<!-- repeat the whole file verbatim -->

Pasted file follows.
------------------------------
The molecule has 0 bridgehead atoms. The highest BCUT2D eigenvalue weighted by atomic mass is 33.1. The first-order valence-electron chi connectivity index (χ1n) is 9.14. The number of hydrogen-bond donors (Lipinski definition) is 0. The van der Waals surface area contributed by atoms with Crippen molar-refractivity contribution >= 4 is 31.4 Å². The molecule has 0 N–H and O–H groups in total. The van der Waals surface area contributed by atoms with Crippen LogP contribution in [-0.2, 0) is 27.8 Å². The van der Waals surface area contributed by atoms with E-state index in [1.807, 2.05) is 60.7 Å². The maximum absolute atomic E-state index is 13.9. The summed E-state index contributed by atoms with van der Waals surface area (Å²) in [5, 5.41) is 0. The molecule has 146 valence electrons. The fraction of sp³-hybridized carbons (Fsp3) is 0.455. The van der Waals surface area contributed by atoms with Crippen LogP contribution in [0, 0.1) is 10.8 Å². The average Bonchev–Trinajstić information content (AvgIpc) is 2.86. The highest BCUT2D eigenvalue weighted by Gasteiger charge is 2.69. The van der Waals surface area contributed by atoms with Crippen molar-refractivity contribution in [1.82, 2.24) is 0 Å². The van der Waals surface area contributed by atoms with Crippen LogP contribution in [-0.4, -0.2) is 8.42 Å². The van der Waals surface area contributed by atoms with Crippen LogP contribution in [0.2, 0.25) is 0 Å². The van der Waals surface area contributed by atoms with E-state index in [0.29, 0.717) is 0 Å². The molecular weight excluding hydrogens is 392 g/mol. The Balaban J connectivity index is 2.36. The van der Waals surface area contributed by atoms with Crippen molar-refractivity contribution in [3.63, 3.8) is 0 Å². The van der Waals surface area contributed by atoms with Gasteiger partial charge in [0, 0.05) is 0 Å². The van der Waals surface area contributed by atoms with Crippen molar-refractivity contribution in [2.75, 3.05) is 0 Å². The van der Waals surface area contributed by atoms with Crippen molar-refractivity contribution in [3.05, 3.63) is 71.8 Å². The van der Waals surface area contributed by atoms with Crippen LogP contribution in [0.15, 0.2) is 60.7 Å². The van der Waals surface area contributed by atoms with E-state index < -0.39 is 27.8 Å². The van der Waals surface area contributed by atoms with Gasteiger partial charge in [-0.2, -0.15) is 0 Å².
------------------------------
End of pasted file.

The molecule has 0 bridgehead atoms. The highest BCUT2D eigenvalue weighted by atomic mass is 33.1. The first-order valence-electron chi connectivity index (χ1n) is 9.14. The number of hydrogen-bond donors (Lipinski definition) is 0. The van der Waals surface area contributed by atoms with Crippen molar-refractivity contribution >= 4 is 31.4 Å². The molecule has 0 N–H and O–H groups in total. The van der Waals surface area contributed by atoms with Crippen LogP contribution in [-0.2, 0) is 27.8 Å². The van der Waals surface area contributed by atoms with E-state index in [1.807, 2.05) is 60.7 Å². The maximum absolute atomic E-state index is 13.9. The summed E-state index contributed by atoms with van der Waals surface area (Å²) in [5, 5.41) is 0. The molecule has 146 valence electrons. The fraction of sp³-hybridized carbons (Fsp3) is 0.455. The van der Waals surface area contributed by atoms with Crippen LogP contribution in [0, 0.1) is 10.8 Å². The average Bonchev–Trinajstić information content (AvgIpc) is 2.86. The highest BCUT2D eigenvalue weighted by Gasteiger charge is 2.69. The van der Waals surface area contributed by atoms with Crippen molar-refractivity contribution in [1.82, 2.24) is 0 Å². The van der Waals surface area contributed by atoms with Crippen LogP contribution in [-0.4, -0.2) is 8.42 Å². The van der Waals surface area contributed by atoms with Crippen LogP contribution in [0.2, 0.25) is 0 Å². The van der Waals surface area contributed by atoms with E-state index in [0.29, 0.717) is 0 Å². The molecular weight excluding hydrogens is 392 g/mol. The Balaban J connectivity index is 2.36. The van der Waals surface area contributed by atoms with Crippen molar-refractivity contribution in [3.63, 3.8) is 0 Å². The van der Waals surface area contributed by atoms with Gasteiger partial charge in [0, 0.05) is 0 Å². The van der Waals surface area contributed by atoms with Crippen molar-refractivity contribution in [2.75, 3.05) is 0 Å². The van der Waals surface area contributed by atoms with Crippen molar-refractivity contribution in [3.05, 3.63) is 71.8 Å². The van der Waals surface area contributed by atoms with Crippen LogP contribution in [0.15, 0.2) is 60.7 Å². The van der Waals surface area contributed by atoms with E-state index < -0.39 is 27.8 Å². The van der Waals surface area contributed by atoms with Gasteiger partial charge in [-0.2, -0.15) is 0 Å².